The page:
This report describes the prevalence and charactierstics of COVID-19 cases emerging from a single large homeless shelter in Boston, MA. Findings illustrate the rapidity with which COVID-19 can be widely transmitted in a homeless shelter setting and suggest that universal PCR testing, rather than a symptom triggered approach, may be a better strategy for identifying and mitigating COVID-19 among people experiencing homelessness.
The circumstances of homelessness create the potential for rapid transmission of SARS-CoV-2 in this vulnerable population. Upon observing a cluster of COVID-19 cases from a single large homeless shelter in Boston, Boston Health Care for the Homeless Program conducted symptom assessments and polymerase chain reaction (PCR) testing for SARS-CoV-2 among all guests (≥18 years old) residing at the shelter over a 2-day period.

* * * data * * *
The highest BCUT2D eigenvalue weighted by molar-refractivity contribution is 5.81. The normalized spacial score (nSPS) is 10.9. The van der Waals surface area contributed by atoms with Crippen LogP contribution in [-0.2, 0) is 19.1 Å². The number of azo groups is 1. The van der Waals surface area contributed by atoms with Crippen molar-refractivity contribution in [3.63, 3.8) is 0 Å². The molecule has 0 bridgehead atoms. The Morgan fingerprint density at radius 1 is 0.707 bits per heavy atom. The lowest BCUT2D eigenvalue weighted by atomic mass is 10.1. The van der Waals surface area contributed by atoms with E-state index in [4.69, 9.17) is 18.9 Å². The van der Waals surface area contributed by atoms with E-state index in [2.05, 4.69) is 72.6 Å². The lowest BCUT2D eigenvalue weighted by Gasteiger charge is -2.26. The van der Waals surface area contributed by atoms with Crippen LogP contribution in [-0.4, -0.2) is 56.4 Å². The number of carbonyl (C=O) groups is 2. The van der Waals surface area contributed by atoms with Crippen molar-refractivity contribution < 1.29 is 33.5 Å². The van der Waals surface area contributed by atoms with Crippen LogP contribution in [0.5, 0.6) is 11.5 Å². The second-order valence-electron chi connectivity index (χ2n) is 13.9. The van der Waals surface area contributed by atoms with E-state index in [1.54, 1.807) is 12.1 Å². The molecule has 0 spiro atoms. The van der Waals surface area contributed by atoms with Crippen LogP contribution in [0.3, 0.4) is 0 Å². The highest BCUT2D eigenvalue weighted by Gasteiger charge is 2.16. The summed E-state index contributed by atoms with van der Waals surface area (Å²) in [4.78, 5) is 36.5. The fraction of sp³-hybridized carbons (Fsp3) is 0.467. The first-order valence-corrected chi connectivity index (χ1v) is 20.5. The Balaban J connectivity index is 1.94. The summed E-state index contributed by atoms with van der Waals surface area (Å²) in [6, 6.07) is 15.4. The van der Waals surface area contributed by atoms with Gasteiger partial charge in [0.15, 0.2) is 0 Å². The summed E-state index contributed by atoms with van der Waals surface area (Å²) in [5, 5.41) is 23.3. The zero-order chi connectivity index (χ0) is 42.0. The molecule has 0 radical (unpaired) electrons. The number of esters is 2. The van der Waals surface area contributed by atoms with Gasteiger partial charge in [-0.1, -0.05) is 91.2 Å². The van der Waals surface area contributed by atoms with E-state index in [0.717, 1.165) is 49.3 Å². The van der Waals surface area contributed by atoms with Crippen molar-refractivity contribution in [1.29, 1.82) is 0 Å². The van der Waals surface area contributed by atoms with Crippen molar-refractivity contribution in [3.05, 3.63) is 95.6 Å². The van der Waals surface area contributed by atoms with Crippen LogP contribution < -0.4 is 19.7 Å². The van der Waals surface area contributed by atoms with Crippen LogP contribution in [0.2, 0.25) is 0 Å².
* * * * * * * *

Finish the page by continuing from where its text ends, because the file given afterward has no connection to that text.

408 individuals underwent symptom assessment and COVID-19 PCR testing. Characteristics of these individuals included:
- Mean age: 51.6 years
- 71.6% male
- 33.1% Black or African American
18.6% Hispanic or Latino
- 8.1% reported cough, 0.7% reported shortness of breath, and 5.9% reported other symptoms, including 1.2% with diarrhea.
Mean body temperature: 98.4
147 (36.0%) individuals were PCR-positive for SARS-CoV-2. COVID-positive individuals were more likely to be male (p<0.001) but did not differ significantly from COVID-negative individuals with respect to other demographic and clinical characteristics. Cough (7.5%), shortness of breath (1.4%), and fever (0.7%) were all uncommon among COVID-positive individuals.